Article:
THE Christian people who have been writing letters to the Chronicle about abortion and euthanasia are to be commended for their love of human life. However, I would like to gently remind these good Christians that Christ told us to take the chunk of wood from our own eye before trying to remove the speck of dust from the eye of our brother.
We must remember God has made us responsible for the living world (Genesis 1:26), but the damage we are doing to it is killing far more of God's creatures, including humans, than abortion or euthanasia has ever killed.
Our ballooning world population and destructive consumer lifestyle have resulted in rapidly decreasing supplies of arable land, oxygenating forests, fresh water, and essential minerals. Population experts have warned that these trends will lead to the global collapse of our consumer economy in the 2030s, followed by the traumatic deaths of nine out of every 10 people by the 2050s. (tinyurl.com/tanuku).
The present focus is on greenhouse gases causing catastrophic climate change. To minimise the number of untimely deaths of our children, we need to reduce global greenhouse gas emissions to about 7 billion tonnes a year, or one tonne per person.
New Zealanders are currently producing 17 tonnes per person, mostly from farm animals, travel, transport and home heating.
Instead of attacking caregivers who use euthanasia to give comfort to the dying or use abortion to keep existing children alive, it would be a lovely change if our armchair Christians wrote letters describing how they themselves have abandoned their Mammon-worshipping consumer lifestyle and reduced their production of greenhouse gases by changing to buses, bikes, a tiny home and homegrown vegetarian diet.
Praised by presidents and prime ministers worldwide; chosen by New York's Fortune magazine as the second greatest leader in the world; her portrait and her compassion recognised around the globe; complimented by the Dalai Lama; her face projected in admiration and gratitude on to the tallest building in the world, in Dubai, our Jacinda makes one proud to be a New Zealander.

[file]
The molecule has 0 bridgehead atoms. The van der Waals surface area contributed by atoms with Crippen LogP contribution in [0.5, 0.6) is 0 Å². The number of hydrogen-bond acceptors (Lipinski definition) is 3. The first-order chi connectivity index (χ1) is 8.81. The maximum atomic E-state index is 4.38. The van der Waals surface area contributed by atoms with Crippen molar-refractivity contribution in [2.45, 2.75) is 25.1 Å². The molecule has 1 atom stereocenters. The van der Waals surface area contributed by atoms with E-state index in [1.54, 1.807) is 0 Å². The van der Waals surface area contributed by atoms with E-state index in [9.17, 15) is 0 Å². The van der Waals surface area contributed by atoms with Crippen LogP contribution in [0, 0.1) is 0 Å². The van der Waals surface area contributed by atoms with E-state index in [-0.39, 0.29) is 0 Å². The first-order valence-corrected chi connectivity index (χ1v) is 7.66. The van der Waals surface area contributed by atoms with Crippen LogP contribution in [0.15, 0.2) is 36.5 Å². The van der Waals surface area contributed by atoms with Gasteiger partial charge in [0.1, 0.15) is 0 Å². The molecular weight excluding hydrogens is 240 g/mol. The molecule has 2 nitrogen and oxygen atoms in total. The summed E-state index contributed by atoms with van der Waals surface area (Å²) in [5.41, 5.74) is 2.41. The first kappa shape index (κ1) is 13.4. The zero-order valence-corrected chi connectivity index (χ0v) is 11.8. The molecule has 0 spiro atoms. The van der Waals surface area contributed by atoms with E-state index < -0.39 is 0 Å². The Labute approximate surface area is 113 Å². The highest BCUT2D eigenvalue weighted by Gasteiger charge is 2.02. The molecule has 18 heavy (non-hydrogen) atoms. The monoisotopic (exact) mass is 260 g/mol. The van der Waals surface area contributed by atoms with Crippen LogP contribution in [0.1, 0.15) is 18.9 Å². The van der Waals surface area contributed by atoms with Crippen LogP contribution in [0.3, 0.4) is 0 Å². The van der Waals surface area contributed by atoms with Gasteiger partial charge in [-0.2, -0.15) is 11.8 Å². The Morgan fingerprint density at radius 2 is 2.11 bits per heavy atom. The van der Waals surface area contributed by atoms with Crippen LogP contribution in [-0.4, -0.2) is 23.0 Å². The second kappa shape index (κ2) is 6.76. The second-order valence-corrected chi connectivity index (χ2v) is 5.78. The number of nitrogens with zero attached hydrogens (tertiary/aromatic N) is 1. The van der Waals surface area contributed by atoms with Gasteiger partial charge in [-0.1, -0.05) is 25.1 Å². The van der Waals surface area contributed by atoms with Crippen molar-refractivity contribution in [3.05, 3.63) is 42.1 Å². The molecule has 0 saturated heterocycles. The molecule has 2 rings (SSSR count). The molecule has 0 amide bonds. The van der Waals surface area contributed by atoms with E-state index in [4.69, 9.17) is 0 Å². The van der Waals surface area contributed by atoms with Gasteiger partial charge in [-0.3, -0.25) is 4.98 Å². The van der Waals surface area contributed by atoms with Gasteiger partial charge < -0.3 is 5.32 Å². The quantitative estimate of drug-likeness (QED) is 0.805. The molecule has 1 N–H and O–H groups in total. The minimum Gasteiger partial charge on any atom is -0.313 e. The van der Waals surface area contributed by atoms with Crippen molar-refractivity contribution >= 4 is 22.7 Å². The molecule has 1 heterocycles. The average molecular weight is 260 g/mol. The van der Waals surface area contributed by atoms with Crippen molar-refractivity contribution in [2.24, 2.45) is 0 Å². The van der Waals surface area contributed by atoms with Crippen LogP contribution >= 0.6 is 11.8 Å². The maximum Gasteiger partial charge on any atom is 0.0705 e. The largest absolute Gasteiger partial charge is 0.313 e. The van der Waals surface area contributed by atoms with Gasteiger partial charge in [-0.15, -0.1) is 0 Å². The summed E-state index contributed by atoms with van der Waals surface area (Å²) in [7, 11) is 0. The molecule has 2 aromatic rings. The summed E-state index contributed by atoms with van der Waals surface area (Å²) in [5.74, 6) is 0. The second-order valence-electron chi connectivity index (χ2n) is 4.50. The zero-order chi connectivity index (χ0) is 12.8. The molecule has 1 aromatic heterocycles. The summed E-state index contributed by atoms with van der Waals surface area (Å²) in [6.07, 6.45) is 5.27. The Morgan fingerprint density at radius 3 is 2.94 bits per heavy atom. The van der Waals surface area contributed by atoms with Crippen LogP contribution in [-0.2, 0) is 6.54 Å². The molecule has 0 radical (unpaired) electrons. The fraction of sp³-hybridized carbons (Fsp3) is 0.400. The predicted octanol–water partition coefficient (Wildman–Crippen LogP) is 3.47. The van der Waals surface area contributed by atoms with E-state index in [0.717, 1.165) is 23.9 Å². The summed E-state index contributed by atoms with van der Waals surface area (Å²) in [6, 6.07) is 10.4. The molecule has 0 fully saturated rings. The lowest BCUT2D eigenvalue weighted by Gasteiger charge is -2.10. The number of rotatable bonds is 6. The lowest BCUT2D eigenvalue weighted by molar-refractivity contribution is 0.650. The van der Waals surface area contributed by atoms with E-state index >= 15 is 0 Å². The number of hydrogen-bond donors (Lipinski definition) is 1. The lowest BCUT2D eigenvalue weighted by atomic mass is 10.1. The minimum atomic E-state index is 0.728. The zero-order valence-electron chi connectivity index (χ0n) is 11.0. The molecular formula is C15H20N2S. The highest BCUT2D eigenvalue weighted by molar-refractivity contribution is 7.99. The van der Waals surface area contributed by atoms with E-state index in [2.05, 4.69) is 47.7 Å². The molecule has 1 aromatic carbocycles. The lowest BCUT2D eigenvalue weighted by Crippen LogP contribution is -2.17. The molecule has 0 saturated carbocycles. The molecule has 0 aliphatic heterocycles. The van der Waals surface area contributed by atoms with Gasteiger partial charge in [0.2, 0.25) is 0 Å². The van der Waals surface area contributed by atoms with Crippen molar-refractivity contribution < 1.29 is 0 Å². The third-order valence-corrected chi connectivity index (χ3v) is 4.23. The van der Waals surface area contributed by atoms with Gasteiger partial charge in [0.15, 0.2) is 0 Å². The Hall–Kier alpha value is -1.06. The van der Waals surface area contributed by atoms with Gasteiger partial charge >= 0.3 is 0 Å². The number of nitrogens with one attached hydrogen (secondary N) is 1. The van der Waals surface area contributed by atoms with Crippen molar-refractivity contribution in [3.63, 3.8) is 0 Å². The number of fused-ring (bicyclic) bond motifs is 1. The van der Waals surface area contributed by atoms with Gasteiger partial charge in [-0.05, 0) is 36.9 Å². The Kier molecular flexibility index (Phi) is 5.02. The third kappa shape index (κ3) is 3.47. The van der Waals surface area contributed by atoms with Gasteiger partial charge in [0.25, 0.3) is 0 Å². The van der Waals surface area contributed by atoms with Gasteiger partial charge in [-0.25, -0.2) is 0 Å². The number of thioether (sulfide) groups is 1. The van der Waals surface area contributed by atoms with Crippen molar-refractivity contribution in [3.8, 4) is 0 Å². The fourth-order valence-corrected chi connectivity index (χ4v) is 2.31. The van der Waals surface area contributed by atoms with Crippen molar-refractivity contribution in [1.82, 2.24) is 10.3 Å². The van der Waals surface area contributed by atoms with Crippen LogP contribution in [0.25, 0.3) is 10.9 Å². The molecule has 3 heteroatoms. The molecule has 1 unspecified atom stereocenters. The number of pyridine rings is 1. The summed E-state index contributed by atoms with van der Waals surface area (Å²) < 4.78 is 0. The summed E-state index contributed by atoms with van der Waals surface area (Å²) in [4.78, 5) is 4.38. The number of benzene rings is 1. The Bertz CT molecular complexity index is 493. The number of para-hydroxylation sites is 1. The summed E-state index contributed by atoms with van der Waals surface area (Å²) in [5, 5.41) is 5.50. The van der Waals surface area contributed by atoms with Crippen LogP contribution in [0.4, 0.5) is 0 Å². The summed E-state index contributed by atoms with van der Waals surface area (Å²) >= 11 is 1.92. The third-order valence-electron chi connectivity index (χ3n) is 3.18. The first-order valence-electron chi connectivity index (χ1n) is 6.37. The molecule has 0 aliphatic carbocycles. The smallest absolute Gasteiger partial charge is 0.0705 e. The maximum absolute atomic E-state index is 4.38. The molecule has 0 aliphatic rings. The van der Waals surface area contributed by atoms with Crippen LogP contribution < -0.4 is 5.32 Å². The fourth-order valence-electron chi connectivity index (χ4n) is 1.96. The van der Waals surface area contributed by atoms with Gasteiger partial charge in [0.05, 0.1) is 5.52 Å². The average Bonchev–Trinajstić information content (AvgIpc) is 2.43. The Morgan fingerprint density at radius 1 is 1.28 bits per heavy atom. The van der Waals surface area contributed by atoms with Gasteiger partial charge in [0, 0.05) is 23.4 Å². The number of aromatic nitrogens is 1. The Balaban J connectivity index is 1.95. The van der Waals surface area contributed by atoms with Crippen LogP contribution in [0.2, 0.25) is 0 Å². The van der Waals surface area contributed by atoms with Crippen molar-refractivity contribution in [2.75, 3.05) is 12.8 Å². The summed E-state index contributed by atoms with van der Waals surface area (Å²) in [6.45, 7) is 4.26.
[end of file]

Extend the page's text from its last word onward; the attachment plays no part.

And then damned with faint praise by that hubristic pipsqueak, Mike Hosking, in yesterday's Chronicle (April 26). What terrible sins are we being punished for to have him writing editorials in our paper?
Anzac Day tribute
Were you there as Wanganui fell silent and, unheeding of risk, remembered Anzac Day with the reverence of the Dawn Parade and church services? Bright young faces replaced the ranks of our aged.
The speeches, the wreaths, the bagpipes, the roar of the flypast filled the warm air until the chill of The Last Post brought us back to the fearful impact of war.
This is not a day for reconciliation but a simple and respectful tribute to those who fell in battle in fateful defence of our country and our beliefs. We stand as Kiwis! As their sacrifice demands, we must never surrender. In the words of the Maori Battalion, "Kia kaha!"
Birds are companions
Your front-page coverage on the removal of birds from the council flats or kicking the tenants out seems a bit over the top.
As I understand it, they are not allowed animal pets in those flats, which they agreed with, but now they are saying no bird pets as well.
I think that council needs to think hard about what they are there for and what the accommodation needs are of these people in them.
The thing is that birds are not pets or animals; they are companions and much needed by some residents.
Send your letters to: The Editor, Whanganui Chronicle, 100 Guyton St, PO Box 433, Whanganui 4500; or email firstname.lastname@example.org